It’s the beginning of the end of the beginning of an era.
“Disruption” has been the buzzword of the startup world for years now, but nothing has been more disrupted than the concept of startups themselves.
Entrepreneurs and startups used to be scrappy and lean, surviving their first few years by burning through personal savings in the hopes that they might actually be able to support a staff of ten within five years. That landscape has been changing for years under the influence of venture capital, billion-dollar “unicorns,” buyouts, and IPOs.
The goal for tech entrepreneurs isn’t to build a modestly self-sustaining business, but to hand the business off and make millions (or more) in the process. The new collaborative accelerator program announced by Target and Techstars is one more nail in the coffin of old-school entrepreneurialism.
Target is, of course, a giant of brick-and-mortar retailer, second only to Wal-Mart in its share of US discount retail sales. As an exemplar of old-school business success, it’s pretty solid.
Techstars is a startup accelerator that advises and invests in a variety of “tech” startups, though as we well know—and as its just-announced partnership with Target shows—everything is tech with today’s “Internet of Things.”
Together, the two companies plan on launching traditional retail into the twenty-first century, and that means changing the way retail is built.
Establishment Entrepreneurialism and Retail Disruption
Here are the quick facts:
With Techstars as an investor and program manager and Target offering office space and executive mentorship, a retail-focused class of 10 startups will take up residence in Minneapolis for three months this coming summer. Aside from up to $120,000 given to each startup, no investment or acquisition promises are being floated. Program participants will benefit from the expertise of the mentors while Target gets an inside peek at some of the best innovators in the modern retail space.
Techstars will walk away with 6-10% equity in each of the participating startups, and will get its first direct venture into the retail world after similar accelerator partnerships in entertainment (with Disney) and financial services (Barclays). The basic model is the same as every other Techstar accelerator, but the sector—and the partnership with Target in particular—is noteworthy.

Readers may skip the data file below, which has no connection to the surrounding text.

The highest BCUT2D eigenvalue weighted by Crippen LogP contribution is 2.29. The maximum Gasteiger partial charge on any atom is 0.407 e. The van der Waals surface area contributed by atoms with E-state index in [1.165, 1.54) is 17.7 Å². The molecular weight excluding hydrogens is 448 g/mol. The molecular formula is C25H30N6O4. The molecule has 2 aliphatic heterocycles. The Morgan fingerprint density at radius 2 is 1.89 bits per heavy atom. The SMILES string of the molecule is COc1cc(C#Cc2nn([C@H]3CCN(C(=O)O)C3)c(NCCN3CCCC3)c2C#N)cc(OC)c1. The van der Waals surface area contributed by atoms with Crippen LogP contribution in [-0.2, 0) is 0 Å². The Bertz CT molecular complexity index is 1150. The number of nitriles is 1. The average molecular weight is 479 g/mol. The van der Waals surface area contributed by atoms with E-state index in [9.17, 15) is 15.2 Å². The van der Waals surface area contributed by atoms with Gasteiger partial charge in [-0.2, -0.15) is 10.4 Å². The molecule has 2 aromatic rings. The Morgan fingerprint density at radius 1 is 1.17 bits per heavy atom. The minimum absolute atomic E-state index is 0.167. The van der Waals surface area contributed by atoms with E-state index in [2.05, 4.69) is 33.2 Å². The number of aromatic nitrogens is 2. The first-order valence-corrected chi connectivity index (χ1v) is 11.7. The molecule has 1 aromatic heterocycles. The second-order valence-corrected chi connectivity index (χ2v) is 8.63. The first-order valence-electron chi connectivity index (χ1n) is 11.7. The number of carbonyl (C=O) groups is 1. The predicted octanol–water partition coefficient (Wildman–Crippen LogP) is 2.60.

Brick-and-mortar retail was both one of the first victims of the Internet’s disruption, and one of the last bastions against the ever-more pervasive spread of tech. In the early days, traditional retailers like Target attempted to evolve by spreading out, offering online retail and purchasing options. More recently, they’ve been innovating in, using tools like proximity-based advertising, in-store QR codes for coupons and product information, cameras and software to measure foot traffic and store “heat” maps, and more.
Target took things a step further earlier this year when it established its “Entrepreneurs in Residence” program, giving three newly-hired and long-proven entrepreneurs a broad mandate to help Target innovate. Their projects include the Techstars accelerator, but there aren’t any defined limits on how they go about making Target more innovative—or in defining what successful innovation looks like.
As an indicator of this open-ended approach, the accelerator’s only criteria for participating startups is that they be retail-oriented, meaning anything from back-end analytics to coupon delivery systems to companies making niche products for retail sale. The makers of organic hand-knit paw warmers could be sitting side-by-side with the makers of an all-powerful mobile purchase tracking app at Target headquarters in a few months.
Whatever Target’s team of establishment entrepreneurs and open-ended approach to innovation means for the first class of Techstar/Target alumni, it’s a clear sign Target knows the “unknown unknowns”—the questions that haven’t been thought of yet, let alone answered—are where the real opportunities lie. And that’s thinking like a tech company, not like a traditional brick-and-mortar retailer. We could be witnessing the start of the final stage of Internet acceptance among big business.
When the second largest retailer in the country is taking on an entrepreneurial attitude, and when tech entrepreneurs and startups define success as being subsumed by multi-billion, multi-national, brick-and-mortar behemoths, we’re seeing the solidifying of a formerly disrupted and fragmented industry. The new normal of business in the Internet Age may actually be upon us at last.
I, for one, welcome our new neo-corporate overlords.
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